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City Seeks 'Creative Responses' For Proposed Lowline Space

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Photo by Max Touhey for Curbed

Just months after the team behind the Lowline debuted a lab that's meant to replicate the environment in the proposed underground park, the project has gotten what could be a boost: The Lo-Down reports that NYC Economic Development Corporation will release a Request For Expressions of Interest (RFEI) for the proposed Lowline space next week, seeking "creative responses to activate the space," according to a spokesperson.

The Lowline's creators want to build the subterranean park in a disused trolley station below Delancey Street, but currently, that space is owned by the city, and is leased by the MTA. In a recent Wall Street Journal article, a NYCEDC spokesperson said that in order for the Lowline to gain access to the space, it "would require a formal bidding process, which is needed to determine a myriad of factors—from establishing construction costs to identifying operational needs and capacity—all of which determine whether a project is appropriate and feasible." Although the Lowline creators have been gunning for that space for several years now, the RFEI is intended to gauge interest in and seek proposals for the space from any interested parties. The request will be released on Monday and will shed further light on what, exactly, the EDC is looking for.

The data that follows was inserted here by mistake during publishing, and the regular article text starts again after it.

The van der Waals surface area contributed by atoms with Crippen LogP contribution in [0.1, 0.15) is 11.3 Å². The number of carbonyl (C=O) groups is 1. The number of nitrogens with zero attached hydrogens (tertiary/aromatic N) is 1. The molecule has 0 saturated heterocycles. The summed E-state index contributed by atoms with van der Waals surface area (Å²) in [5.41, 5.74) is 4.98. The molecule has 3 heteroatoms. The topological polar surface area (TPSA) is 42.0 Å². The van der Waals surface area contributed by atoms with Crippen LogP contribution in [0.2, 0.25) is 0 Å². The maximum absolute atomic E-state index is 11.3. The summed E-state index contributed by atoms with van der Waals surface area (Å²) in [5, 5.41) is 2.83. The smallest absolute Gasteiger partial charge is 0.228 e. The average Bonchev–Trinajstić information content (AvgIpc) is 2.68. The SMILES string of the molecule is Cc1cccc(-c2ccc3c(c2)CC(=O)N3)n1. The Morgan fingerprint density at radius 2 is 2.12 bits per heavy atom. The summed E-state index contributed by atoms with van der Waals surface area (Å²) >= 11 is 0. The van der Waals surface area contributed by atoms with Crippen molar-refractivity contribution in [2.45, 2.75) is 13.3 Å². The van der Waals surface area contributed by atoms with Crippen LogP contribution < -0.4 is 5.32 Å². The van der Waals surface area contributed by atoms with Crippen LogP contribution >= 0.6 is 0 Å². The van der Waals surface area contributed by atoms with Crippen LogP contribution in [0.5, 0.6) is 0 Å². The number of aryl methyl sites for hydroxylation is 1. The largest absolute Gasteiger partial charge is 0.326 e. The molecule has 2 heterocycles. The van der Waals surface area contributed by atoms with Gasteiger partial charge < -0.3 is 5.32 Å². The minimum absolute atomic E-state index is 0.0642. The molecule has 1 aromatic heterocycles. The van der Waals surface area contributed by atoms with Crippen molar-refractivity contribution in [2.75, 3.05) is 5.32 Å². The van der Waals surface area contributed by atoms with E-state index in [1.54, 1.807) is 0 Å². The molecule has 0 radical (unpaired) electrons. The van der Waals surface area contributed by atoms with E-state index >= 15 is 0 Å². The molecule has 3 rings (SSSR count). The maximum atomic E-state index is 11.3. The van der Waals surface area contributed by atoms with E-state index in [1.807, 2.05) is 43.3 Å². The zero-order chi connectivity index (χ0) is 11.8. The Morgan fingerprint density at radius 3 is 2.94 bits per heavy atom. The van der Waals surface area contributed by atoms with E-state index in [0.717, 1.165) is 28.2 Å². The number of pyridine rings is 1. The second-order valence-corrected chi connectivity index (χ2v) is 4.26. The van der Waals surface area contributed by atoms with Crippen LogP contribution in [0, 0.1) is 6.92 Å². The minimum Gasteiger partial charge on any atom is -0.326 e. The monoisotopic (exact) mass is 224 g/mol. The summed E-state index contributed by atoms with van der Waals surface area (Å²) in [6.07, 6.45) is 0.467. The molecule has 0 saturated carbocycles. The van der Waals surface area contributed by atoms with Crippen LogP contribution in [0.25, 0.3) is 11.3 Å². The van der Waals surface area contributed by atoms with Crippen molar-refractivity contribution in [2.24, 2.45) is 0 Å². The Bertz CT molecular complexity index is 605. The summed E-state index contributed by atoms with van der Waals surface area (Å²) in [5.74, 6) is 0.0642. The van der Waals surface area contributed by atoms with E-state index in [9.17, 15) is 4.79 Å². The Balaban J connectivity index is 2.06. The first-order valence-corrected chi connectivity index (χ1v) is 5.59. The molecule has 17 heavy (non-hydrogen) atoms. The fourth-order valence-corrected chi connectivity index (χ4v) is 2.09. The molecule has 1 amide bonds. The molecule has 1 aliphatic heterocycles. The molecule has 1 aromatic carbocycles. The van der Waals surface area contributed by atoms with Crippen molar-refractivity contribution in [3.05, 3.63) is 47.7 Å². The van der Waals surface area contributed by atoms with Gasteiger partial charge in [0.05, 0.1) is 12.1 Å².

For their part, Lowline creators James Ramsey and Dan Barasch have estimated that the total cost of the project would be around $70 million. In that same WSJ piece, an MTA spokesperson said that the organization wouldn't object to the project, "as long as the city and other stakeholders support the project and it does not impose a financial burden on the MTA." In a statement, Barasch said, "We are encouraged that the City is interested in a new future for the historic former trolley terminal, and we are looking forward to seeing the RFEI and preparing our response."
· Breaking: City Will Release Request For "Expressions of Interest" in Lowline Site Next Week [The Lo Down]
· A Trial Run for the Lowline [WSJ]
· Lowline Lab Offers a Glimpse of NYC's First Underground Park [Curbed]